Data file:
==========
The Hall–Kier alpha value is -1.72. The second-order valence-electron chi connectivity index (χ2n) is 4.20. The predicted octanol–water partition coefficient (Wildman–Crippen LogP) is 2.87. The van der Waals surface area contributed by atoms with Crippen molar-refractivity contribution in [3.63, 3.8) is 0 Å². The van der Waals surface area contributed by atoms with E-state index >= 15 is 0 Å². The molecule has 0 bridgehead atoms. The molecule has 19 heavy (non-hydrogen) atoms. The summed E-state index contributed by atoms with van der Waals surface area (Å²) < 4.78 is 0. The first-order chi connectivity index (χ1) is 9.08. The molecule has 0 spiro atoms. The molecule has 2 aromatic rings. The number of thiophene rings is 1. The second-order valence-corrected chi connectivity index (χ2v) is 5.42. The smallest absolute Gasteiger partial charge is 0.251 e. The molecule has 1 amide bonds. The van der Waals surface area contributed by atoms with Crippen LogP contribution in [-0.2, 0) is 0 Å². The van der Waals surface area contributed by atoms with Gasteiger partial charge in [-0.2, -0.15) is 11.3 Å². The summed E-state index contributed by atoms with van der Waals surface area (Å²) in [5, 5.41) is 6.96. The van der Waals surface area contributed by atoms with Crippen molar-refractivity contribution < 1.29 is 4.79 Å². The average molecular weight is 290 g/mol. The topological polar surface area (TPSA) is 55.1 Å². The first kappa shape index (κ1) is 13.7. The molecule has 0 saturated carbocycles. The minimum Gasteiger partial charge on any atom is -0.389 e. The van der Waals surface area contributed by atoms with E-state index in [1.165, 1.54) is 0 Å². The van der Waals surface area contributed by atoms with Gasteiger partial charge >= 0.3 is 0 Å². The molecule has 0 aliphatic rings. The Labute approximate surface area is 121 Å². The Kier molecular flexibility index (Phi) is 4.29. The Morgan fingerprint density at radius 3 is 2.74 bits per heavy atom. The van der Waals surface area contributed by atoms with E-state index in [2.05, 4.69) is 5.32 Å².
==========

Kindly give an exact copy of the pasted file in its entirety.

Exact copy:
The Hall–Kier alpha value is -1.72. The second-order valence-electron chi connectivity index (χ2n) is 4.20. The predicted octanol–water partition coefficient (Wildman–Crippen LogP) is 2.87. The van der Waals surface area contributed by atoms with Crippen molar-refractivity contribution in [3.63, 3.8) is 0 Å². The van der Waals surface area contributed by atoms with E-state index >= 15 is 0 Å². The molecule has 0 bridgehead atoms. The molecule has 19 heavy (non-hydrogen) atoms. The summed E-state index contributed by atoms with van der Waals surface area (Å²) < 4.78 is 0. The first-order chi connectivity index (χ1) is 9.08. The molecule has 0 spiro atoms. The molecule has 2 aromatic rings. The number of thiophene rings is 1. The second-order valence-corrected chi connectivity index (χ2v) is 5.42. The smallest absolute Gasteiger partial charge is 0.251 e. The molecule has 1 amide bonds. The van der Waals surface area contributed by atoms with Crippen LogP contribution in [-0.2, 0) is 0 Å². The van der Waals surface area contributed by atoms with Gasteiger partial charge in [-0.2, -0.15) is 11.3 Å². The summed E-state index contributed by atoms with van der Waals surface area (Å²) in [5, 5.41) is 6.96. The van der Waals surface area contributed by atoms with Crippen molar-refractivity contribution < 1.29 is 4.79 Å². The average molecular weight is 290 g/mol. The topological polar surface area (TPSA) is 55.1 Å². The first kappa shape index (κ1) is 13.7. The molecule has 0 saturated carbocycles. The minimum Gasteiger partial charge on any atom is -0.389 e. The van der Waals surface area contributed by atoms with E-state index in [1.165, 1.54) is 0 Å². The van der Waals surface area contributed by atoms with Gasteiger partial charge >= 0.3 is 0 Å². The molecule has 0 aliphatic rings. The Labute approximate surface area is 121 Å². The Kier molecular flexibility index (Phi) is 4.29. The Morgan fingerprint density at radius 3 is 2.74 bits per heavy atom. The van der Waals surface area contributed by atoms with E-state index in [2.05, 4.69) is 5.32 Å².